Patients with mild to moderate obesity who underwent bariatric surgery kept their blood pressure under control and required fewer or no medications compared to patients on standard medical therapy, according to a new landmark study published online in Annals of Internal Medicine.
GATEWAY*, a three-year study funded by a grant from Ethicon**, part of Johnson & Johnson Medical Devices Companies***, is the first randomized clinical trial to compare the effectiveness of these two interventions for the treatment of hypertension. Early results from the GATEWAY study, first published in 2018 in the medical journal Circulation,[i] showed similar results.
In the new three-year study, nearly three-quarters (73%) of gastric bypass patients were able to stop taking 30% or more of their antihypertensive medications and still maintain a blood pressure of less than 140/90 mm Hg, the study’s primary endpoint. Only 11% of those on standard medical therapy alone were able to do the same over the three-year follow-up period.
Notably, while 35% of bariatric surgery patients achieved remission of their hypertension without the need for continued medication, only 2% of patients on medical therapy ever did. No patients in the medical therapy group achieved a blood pressure lower than 130/80 mm Hg, a target achieved by 31% of gastric bypass patients. In addition, patients on drug therapy experienced a modest weight gain compared to surgical patients who on average lost 27.8% of their total body weight.
“The latest GATEWAY results showed that early improvements and even remission of high blood pressure in bariatric surgery patients are sustainable over a longer period of time while those on conventional medical treatment continue to face difficulties with both hypertension and obesity,” said lead study investigator Carlos Aurelio Schiavon, MD,^ a bariatric surgeon at Hospital do Coracão (HCor) in Brazil, the center where the trial was conducted. “This new high-level evidence should be factored into the treatment recommendations of cardiologists and primary care doctors who care for patients with obesity and hypertension.”
The single center randomized study included 100 patients all of whom had obesity (BMI between 30.0 and 39.9 kg/m2) and were taking at least two blood pressure medications at maximum doses or more than two medications at moderate doses.
Nearly half the adults in the United States (108 million, or 45%) have hypertension[ii] and 42.4% have obesity,[iii] which are independent risk factors for heart disease and stroke, leading causes of death.[iv] When a patient has both conditions, the risk of cardiovascular mortality may nearly double.[v] The Centers for Disease Control and Prevention (CDC) reports that only about 1 in 4 adults (24%) with high blood pressure have it under control.3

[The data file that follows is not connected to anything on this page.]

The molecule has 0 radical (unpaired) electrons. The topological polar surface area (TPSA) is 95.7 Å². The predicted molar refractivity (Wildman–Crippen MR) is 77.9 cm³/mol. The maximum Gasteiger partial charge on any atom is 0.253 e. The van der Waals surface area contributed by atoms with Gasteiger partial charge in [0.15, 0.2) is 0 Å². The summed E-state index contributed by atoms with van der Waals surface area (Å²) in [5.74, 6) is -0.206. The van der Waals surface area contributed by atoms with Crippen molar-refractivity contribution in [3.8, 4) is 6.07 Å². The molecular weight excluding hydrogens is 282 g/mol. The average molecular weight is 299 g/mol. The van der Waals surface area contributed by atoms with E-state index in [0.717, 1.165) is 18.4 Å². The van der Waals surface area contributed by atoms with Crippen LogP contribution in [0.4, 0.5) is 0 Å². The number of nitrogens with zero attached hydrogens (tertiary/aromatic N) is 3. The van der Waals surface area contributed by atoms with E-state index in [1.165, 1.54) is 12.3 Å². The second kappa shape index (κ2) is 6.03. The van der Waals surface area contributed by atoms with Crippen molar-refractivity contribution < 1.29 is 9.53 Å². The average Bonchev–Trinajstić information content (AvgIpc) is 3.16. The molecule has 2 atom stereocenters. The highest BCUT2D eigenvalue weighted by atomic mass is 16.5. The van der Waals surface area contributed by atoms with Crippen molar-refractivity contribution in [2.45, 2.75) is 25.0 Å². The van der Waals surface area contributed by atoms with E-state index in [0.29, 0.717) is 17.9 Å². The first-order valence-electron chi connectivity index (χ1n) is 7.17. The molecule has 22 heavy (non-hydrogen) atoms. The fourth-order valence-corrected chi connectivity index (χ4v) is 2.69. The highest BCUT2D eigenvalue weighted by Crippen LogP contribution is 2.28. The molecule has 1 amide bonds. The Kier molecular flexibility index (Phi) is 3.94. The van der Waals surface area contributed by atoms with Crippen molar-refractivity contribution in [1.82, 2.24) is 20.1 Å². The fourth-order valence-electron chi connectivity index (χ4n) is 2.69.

“Bariatric surgery is the most effective and durable treatment for the disease of obesity and GATEWAY adds to the mounting body of high-level evidence that shows its benefits extend far beyond weight loss,” said Raymond Fryrear, MD, VP & Integrated Leader, Pre-Clinical, Clinical and Medical Affairs, Ethicon, Inc. “Randomized clinical trials remain the cornerstone of evidence-based medicine and Ethicon continues to invest in these studies in support of the global medical community and patients who could benefit from this surgical option.”
Three landmark randomized clinical trials – MOMS[vi], STAMPEDE[vii] and most recently GATEWAY – all sponsored by Ethicon in the last few years – have helped to further establish bariatric and metabolic surgery as a highly effective treatment option for type 2 diabetes, early chronic kidney disease and hypertension in patients with obesity. While previous studies have resulted in similar findings, none were randomized clinical trials, considered the “gold standard” for research because they produce the highest level of evidence in assessing the effectiveness of treatment.
[i] Schiavon CA, Bersch-Ferreira AC, Santucci EV, et al. Effects of bariatric surgery in obese patients with hypertension: the GATEWAY randomized trial (Gastric bypass to treat obese patients with steady hypertension). Circulation. 2018;137:1132-1142. [PMID: 29133606] doi:10.1161/CIRCULATIONAHA.117.032130
[iv] Mozaffarian D, et. al. on behalf of the American Heart Association Statistics Committee and Stroke Statistics Subcommittee. Heart disease and stroke statistics— 2015 update: a report from the American Heart Association [published online ahead of print December 17,
2014]. Circulation. doi: 10.1161/CIR.0000000000000152. Accessed from http://circ.ahajournals.org/content/131/4/e29
[v] Landsberg et al. Obesity Related Hypertension. The Journal of Clinical Hypertension. Figure 2. http://onlinelibrary.wiley.com/doi/10.1111/jch.12049/epdf